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Be Happy

by Robert Holden

The following excerpt is taken from the new book Be Happy, by Robert Holden, Ph.D. It is published by Hay House (April 2009) and is available at all bookstore or online at www.amazon.com.

A Happiness Timeline

Happiness is a learning curve.

There are plenty of learning curves to choose from. Traditionally, many of us have used pain and suffering and sacrifice and failure as our chief learning curves. If this is true for you, you have probably attended the school of hard knocks, and you have employed grief and heartache as your teachers. It is well to remember, however, that you can also choose from a range of more pleasant learning curves, such as love as a learning curve, authenticity as a learning curve, and success as a learning curve.

You choose your learning curve. No one or nothing else makes this choice for you.

“The Happiness Timeline” is an inquiry exercise based on the idea that we can all be students of happiness and that happiness can be our learning curve of choice. To introduce this exercise I work with a “focus person” at the front of the room. The way I pick my “volunteer” is great fun—for me! I have a big top hat, like a magician’s hat, which holds the names of the students on individual bits of paper. I simply put my hand into the hat, and out comes the name of the “volunteer.” Ta-da! Amazingly, all the volunteers tell me they just knew they were going to be picked.

My volunteer comes to the front of the room and stands before three pieces of legal-size paper. Each piece of paper has one word written on it, and the word represents a particular focus for the exercise. I begin by inviting my volunteer to close his or her eyes, take a few deep breaths, and then start to tune in to feelings of true happiness. I encourage the volunteer to feel and sense happiness in the mind, in the heart, and in the cells of the body, in order to “listen” rather than “think,” and thereby participate with his or her whole being.

I now invite my volunteer to step forward and stand on the first piece of paper, which has the word “PAST” written on it in large capital letters. I say, “As you step onto ‘The Past,’ take a few moments to reflect on the story of your life and on your relationship to happiness.” The key question for this part of the inquiry is, What has your life taught you about happiness so far? Again, I emphasize listening, not thinking. What ensues is a rich conversation full of valuable insights about past events, relationships, successes, wounds, lessons, and joys.

I encourage you, dear reader, to reflect on this great question. Here is a wonderful opportunity to honor your major life lessons on happiness. One way to do this is to make a list of the top five lessons of happiness your life has taught you so far. Write down each lesson, specifically. Recall when you learned the lesson. Name the names of anyone else involved. And assess as honestly as you can a) how learning this lesson has influenced your life and b) how well you have learned this lesson (so that it doesn’t have to be repeated!).

Next, my volunteer steps forward onto the second piece of paper, which has the word “NOW” written on it in large capital letters. Here I say, “Reflect on what is happening currently in your life, in your relationships, and in your work. Notice any major themes. Be aware of any conflict. Take into account any feelings of great joy.” The key question for this part of the inquiry is, What is your life asking you to learn about happiness now? Again, I invite you to reflect on what your life wants you to learn about happiness right now.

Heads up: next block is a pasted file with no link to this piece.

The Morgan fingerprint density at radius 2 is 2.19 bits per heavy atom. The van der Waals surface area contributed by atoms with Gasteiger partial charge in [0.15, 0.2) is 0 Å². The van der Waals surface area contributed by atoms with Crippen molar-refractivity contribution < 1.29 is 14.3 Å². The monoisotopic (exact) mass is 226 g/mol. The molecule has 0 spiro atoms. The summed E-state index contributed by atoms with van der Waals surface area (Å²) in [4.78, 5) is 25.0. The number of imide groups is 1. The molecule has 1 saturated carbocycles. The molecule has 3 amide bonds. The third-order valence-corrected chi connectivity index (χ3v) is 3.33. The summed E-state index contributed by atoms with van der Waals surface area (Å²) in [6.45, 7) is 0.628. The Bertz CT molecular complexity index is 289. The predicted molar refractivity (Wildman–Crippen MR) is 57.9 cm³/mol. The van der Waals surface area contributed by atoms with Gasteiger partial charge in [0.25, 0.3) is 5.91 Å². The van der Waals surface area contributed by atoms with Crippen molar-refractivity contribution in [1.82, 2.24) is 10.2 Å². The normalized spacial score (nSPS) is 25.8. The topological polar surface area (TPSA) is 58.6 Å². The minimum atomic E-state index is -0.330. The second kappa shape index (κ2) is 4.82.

Last, my volunteer steps forward onto the third piece of paper, which has the word “FUTURE” written on it. My instruction here is, “Imagine you have now stepped into your future. Take a few moments to review all your wishes for the future. Then see if you can identity any major life lessons on happiness you still have to learn.” When people are honest with themselves, they can identify the lessons they still need to learn about happiness. Sometimes it’s an old lesson, or a current lesson, or a new lesson they haven’t paid attention to until now.

A variation on this exercise is to imagine for a moment that you have visited planet Earth in order to learn one major life lesson about happiness. I call this your “ULTIMATE” happiness lesson. This lesson is so important because it underpins the overall purpose of your life. If you were to learn this lesson really well, it would radically improve your relationships, your work, your health, and everything else about your life. I encourage you to take some time now, or very soon, to identify this ultimate lesson and to benefit from your happiness learning curve.

Thinking about Happiness

Happiness is the new darling of the social sciences. Every day sees the publication of new findings from intriguing studies on “happiness and money,” “happiness and culture,” “gross national happiness,” “happiness and the brain,” “happiness and work,” “happiness and marriage,” and “happiness and spirituality.” This collective inquiry into happiness has gained the attention of us all, including politicians, economists, schoolteachers, health professionals, church leaders, and business leaders.

In the spring of 2006, the BBC science department marked the 10th anniversary of the BBC TV QED documentary called “How to Be Happy” (based on my happiness course) by broadcasting a new six-part series called The Happiness Formula.4 Series producer Mike Rudin and writer-presenter Mark Easton did an excellent job in presenting a most comprehensive mix of happiness surveys, experiments, and opinion polls—many of which challenge us to rethink our most basic assumptions about life and how to be happy.

The Happiness Formula’s inquiry confirmed the existing evidence of a worldwide decline in happiness levels in recent decades. “The proportion of people saying they are ‘very happy’ has fallen from 52 percent in 1957 to just 36 percent today,” reported Mark Easton. Worse still, the number of adults diagnosed with depression or other serious mental illnesses has increased tenfold. Also, a worldwide report by UNICEF on the “critically low levels” of well-being among our children has called for an honest appraisal by government and society of how we live.5